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Jaguar E-Type Zero Is The Classic EV Nobody Asked For And It's Perfect

Converting a classic car to run exclusively under electric power is not a new concept. ICON 4x4 turned the Volkswagen Thing into an EV, Zelectric Motors did pretty much the same thing to a 1973 Porsche 911, and the list keeps growing. On this occasion, Jaguar has taken to itself to electrify the most iconic model ever offered by the automaker: the mesmerizing E-Type Series I in topless attire.
2017 Jaguar E-Type Zero Concept (electric E-Type resto-mod) 21 photos
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Created in-house by the Jaguar Land Rover Classic division, the E-Type Zero is a concept at this stage. A fully working one-off, to be more specific, with the donor vehicle coming in the form of a 1965 Jaguar E-Type Series 1.5 Roadster. The electric powertrain is capable of thrusting the vehicle from zero to 62 mph (100 km/h) in 5.5 seconds, making the E-Type Zero passably quick.

Popping the phallic-like hood reveals a box beautified by the lettering XK 330-4. Tipping the scales at 46 kilograms over the donor vehicle, the E-Type Zero’s underhood box hides the lithium-ion battery. From 40 kWh, the electrified standout promises a real-world range of 170 miles (270 kilometers).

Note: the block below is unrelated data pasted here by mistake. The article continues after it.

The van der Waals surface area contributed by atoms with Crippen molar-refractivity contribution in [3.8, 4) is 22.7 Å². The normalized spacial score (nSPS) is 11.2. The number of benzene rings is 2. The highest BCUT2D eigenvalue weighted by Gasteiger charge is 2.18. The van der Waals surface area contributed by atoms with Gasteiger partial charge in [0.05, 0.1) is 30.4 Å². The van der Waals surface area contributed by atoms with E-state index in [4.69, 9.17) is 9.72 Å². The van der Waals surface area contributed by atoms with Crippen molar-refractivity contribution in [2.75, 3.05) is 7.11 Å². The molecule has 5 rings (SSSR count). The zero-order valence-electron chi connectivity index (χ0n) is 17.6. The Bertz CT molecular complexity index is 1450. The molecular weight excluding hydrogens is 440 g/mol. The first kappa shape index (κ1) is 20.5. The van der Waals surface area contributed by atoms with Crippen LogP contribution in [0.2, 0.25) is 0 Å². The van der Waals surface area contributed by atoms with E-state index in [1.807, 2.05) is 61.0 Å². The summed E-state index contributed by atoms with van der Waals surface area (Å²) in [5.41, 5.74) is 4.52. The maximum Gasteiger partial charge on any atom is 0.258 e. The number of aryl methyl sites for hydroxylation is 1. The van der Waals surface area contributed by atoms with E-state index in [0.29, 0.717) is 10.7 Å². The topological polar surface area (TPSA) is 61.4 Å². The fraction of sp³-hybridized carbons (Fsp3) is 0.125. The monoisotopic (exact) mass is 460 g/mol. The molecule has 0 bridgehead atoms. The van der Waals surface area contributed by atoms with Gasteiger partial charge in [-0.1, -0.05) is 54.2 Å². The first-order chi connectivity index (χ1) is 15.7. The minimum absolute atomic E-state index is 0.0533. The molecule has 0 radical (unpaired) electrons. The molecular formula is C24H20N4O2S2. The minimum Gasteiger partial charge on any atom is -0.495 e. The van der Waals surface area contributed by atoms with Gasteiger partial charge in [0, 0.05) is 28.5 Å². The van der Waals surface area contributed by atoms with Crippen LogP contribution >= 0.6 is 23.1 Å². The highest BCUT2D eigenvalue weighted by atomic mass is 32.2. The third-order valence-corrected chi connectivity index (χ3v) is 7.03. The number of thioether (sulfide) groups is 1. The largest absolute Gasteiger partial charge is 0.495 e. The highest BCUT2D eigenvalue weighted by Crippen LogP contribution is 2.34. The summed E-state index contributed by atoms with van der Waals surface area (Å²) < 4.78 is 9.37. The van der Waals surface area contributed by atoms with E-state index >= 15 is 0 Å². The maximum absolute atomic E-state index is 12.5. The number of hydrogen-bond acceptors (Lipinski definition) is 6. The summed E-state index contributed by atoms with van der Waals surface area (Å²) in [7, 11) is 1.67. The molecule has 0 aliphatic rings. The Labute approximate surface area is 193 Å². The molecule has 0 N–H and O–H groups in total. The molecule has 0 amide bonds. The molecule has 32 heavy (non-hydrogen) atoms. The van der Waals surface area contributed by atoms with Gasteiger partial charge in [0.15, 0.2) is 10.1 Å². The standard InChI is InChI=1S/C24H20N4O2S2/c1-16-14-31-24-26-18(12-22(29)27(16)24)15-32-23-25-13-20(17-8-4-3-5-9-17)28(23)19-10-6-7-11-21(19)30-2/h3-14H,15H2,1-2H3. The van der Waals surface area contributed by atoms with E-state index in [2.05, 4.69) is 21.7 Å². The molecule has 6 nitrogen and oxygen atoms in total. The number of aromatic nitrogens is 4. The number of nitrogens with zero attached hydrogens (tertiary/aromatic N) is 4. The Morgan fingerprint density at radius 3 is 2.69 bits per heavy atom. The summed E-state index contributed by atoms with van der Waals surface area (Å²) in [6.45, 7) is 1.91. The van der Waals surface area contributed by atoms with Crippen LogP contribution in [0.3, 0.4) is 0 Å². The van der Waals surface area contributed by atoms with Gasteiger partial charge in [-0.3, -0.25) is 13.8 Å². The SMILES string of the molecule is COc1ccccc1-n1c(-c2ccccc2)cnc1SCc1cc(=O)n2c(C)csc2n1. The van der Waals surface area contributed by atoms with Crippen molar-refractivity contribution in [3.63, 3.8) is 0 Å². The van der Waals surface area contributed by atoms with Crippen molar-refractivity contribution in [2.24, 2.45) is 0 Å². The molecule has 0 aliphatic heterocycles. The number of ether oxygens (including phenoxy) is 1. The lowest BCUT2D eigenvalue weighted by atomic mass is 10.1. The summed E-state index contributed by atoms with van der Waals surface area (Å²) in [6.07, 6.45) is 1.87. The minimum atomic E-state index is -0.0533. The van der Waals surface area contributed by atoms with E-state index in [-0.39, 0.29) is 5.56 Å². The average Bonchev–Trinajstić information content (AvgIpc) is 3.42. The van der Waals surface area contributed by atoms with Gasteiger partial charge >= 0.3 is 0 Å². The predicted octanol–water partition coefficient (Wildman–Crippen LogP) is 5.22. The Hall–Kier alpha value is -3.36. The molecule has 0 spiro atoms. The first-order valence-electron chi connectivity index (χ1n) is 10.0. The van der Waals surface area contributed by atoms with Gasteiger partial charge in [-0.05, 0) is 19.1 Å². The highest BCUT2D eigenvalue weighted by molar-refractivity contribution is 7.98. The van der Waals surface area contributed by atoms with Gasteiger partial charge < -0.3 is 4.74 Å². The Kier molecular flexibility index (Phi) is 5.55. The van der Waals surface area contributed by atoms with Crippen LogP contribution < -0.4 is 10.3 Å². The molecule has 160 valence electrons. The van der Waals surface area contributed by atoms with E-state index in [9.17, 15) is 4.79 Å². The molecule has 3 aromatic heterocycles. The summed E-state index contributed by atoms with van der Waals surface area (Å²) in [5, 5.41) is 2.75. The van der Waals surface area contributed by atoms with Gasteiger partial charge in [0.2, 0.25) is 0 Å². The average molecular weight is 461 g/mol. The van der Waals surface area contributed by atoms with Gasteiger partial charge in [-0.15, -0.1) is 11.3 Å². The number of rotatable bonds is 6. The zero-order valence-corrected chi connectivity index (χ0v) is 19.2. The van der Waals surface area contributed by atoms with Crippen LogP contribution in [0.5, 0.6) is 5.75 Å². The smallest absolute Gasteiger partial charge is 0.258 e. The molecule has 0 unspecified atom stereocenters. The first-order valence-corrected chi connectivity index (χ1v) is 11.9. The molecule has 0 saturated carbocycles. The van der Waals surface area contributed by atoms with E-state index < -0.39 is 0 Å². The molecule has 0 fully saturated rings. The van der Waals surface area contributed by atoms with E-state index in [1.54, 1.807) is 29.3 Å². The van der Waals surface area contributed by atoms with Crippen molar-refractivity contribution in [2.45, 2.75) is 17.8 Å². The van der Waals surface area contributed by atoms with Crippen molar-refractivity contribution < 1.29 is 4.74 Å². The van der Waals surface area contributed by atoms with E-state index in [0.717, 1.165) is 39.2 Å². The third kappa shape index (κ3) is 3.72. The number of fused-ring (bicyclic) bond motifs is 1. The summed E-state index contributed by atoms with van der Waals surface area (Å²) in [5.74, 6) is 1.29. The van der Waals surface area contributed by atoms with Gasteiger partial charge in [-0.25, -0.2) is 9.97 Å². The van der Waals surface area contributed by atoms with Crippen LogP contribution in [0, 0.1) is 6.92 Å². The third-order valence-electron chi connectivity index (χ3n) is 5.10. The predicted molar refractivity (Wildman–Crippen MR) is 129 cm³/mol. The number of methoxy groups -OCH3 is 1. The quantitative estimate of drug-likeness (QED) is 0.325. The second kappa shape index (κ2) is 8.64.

It takes six to seven hours to recharge the pack from zero to 100% from the typical household plug. And would you believe the exclusive powertrain borrows various components from Jaguar’s first-ever EV? According to the British company, the E-Type Zero has to thank the I-Pace for its go-faster bits.

With front-rear weight distribution unchanged from the ICE-powered E-Type, the Zero has 220 kW of get-up-and-go at its disposal. That’s 300 metric ponies or 295 horsepower, with the electric motor sitting in the location where the transmission used to be. Thanks to an all-new propshaft, the goodies are sent to the rear axle. So, will Jaguar put it into production?

According to the manufacturer, Jaguar is “looking forward to the reaction of our clients as we investigate bringing this concept to market.” If a business case can be made, then expect low-volume production to happen.

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Editor's note: I should start playing the lottery in the event Jaguar makes the right decision.

 
 
 
 
 

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